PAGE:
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by Stacey Lee


School Library Journal:

Gr 7 Up — Although Samantha and her father have a successful dry goods store in Saint Joseph, Missouri, they long to escape: Samantha yearns to return to New York in hopes of a music career, while her father dreams of moving west to California. After her father dies in a fire, the teen is left grief-stricken and vulnerable. Their landlord, Ty Yorkshire, offers her accommodation at the town hotel, where she befriends Annamae, a slave housekeeper. After Samantha kills Ty during a rape attempt, she and Annamae create disguises and join a caravan traveling to California in search of gold. While Annamae’s dialogue is written in a colloquial dialect, it doesn’t distract from the story. Samantha’s voice will sound contemporary to modern ears, yet not inaccurate to the mid-19th-century time period. The ever-present fear of being caught, whether by police or fellow travelers becoming wise to their disguises, is effectively created, as is the primitive life on the trail. As the girls learn cowboy techniques such as using dried buffalo scat to make a campfire and roping horses, readers are introduced to authentic cowboy life. Complications arise for Samantha when she develops a crush on a fellow cowboy; while Annamae falls for a vaquero (Mexican cowboy). This offers a much needed multicultural look at the Oregon Trail, with resourceful, smart, and brave Chinese  American and African American girls as main characters. High drama, tension, romantic longings, and touches of humor will entice historical fiction fans, and will be a perfect tie-in to social studies curriculum.—Jennifer Schultz, Fauquier County Public Library, Warrenton, VA –Jennifer Schultz (Reviewed December 1, 2014) (School Library Journal, vol 60, issue 12, p137)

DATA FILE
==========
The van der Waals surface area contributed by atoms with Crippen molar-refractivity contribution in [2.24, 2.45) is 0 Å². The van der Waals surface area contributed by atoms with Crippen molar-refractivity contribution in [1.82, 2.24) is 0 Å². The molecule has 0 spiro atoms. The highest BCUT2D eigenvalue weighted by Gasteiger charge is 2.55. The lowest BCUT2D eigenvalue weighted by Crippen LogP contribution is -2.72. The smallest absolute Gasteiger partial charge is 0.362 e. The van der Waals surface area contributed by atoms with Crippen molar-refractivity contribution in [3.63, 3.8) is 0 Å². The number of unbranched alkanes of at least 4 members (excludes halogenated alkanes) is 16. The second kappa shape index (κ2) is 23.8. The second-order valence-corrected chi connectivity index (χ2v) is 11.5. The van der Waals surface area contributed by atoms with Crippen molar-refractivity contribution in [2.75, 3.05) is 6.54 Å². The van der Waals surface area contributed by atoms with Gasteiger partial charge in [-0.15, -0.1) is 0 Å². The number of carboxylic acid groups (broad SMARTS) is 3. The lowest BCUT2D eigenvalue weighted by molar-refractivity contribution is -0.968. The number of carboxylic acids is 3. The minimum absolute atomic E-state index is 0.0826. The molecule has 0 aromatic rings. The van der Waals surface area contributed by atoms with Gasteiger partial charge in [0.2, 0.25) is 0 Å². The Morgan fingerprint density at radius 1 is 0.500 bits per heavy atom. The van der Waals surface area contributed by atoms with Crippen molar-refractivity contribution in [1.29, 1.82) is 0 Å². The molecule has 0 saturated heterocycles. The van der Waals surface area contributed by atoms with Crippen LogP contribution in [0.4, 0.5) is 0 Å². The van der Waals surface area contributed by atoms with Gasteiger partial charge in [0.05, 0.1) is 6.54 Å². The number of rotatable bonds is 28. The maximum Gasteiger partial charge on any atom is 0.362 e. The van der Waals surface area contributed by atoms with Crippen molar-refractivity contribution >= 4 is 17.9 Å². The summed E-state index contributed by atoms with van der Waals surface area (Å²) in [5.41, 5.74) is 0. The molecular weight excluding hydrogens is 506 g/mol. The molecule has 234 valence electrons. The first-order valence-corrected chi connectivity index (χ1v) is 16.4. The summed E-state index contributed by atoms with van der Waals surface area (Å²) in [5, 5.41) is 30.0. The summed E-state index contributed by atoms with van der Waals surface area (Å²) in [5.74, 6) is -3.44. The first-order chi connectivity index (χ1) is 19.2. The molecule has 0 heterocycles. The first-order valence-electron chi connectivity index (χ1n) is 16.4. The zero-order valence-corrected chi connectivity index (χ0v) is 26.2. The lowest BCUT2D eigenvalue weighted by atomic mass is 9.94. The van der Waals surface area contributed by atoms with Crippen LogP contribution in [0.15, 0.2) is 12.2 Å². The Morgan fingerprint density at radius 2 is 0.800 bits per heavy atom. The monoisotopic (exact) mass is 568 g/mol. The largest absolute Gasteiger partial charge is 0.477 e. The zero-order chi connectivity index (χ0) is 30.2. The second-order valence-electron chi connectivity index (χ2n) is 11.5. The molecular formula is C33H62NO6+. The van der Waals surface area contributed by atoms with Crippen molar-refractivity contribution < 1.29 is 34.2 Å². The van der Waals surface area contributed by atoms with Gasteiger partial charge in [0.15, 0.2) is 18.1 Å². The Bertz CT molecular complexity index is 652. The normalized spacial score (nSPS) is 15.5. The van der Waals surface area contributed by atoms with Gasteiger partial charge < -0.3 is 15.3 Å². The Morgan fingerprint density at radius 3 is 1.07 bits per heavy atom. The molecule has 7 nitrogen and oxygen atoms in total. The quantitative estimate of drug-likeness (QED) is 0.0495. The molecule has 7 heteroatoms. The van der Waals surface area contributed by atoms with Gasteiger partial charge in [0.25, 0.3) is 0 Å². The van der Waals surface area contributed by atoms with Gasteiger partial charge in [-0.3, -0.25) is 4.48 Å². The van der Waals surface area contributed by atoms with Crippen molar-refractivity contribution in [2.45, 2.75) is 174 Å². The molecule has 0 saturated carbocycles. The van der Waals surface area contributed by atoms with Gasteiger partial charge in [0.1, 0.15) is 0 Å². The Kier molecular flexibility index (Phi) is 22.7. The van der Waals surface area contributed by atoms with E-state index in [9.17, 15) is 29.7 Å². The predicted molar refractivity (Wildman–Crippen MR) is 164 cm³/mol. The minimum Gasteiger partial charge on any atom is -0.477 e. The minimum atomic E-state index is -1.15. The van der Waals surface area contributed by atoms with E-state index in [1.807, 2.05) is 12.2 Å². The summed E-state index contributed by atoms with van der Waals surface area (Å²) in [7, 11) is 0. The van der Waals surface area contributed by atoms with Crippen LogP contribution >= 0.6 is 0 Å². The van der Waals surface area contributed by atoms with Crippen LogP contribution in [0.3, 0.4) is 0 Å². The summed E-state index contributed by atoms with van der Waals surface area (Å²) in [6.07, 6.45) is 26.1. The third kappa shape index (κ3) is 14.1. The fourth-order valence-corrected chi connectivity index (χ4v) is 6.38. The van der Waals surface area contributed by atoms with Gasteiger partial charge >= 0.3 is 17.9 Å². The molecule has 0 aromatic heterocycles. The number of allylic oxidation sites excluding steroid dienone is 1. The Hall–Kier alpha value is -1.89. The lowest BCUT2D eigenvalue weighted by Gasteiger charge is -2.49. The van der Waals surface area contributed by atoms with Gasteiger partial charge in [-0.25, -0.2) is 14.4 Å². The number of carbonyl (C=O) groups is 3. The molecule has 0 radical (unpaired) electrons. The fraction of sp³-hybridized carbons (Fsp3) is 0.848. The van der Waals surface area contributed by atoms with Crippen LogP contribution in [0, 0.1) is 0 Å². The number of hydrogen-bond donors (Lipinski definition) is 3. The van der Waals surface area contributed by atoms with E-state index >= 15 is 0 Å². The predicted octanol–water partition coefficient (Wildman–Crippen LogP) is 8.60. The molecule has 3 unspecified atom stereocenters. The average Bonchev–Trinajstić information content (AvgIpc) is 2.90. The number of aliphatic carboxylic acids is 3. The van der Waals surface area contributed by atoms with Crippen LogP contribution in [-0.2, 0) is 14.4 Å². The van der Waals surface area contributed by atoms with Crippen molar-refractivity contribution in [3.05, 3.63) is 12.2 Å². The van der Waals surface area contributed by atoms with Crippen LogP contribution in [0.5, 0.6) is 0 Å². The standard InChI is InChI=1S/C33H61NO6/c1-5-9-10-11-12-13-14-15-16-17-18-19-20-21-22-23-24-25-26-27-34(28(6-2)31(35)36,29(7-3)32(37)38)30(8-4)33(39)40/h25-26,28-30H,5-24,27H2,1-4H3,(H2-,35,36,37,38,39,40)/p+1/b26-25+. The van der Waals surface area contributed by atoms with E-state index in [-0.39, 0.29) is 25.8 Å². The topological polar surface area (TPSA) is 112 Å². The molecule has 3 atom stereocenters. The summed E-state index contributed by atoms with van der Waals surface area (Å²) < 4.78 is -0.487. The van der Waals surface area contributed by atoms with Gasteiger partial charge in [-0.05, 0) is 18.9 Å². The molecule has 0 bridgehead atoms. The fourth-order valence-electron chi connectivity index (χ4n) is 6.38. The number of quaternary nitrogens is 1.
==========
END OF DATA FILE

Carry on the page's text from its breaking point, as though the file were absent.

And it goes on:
• Amelia Bloomer Lists – Young Adult Fiction: 2016
  • YALSA Best Fiction for Young Adults: 2016


10th Grade, 11th Grade, 12th Grade, 7th Grade, 8th Grade, 9th Grade, Adult, Historical Fiction, Teen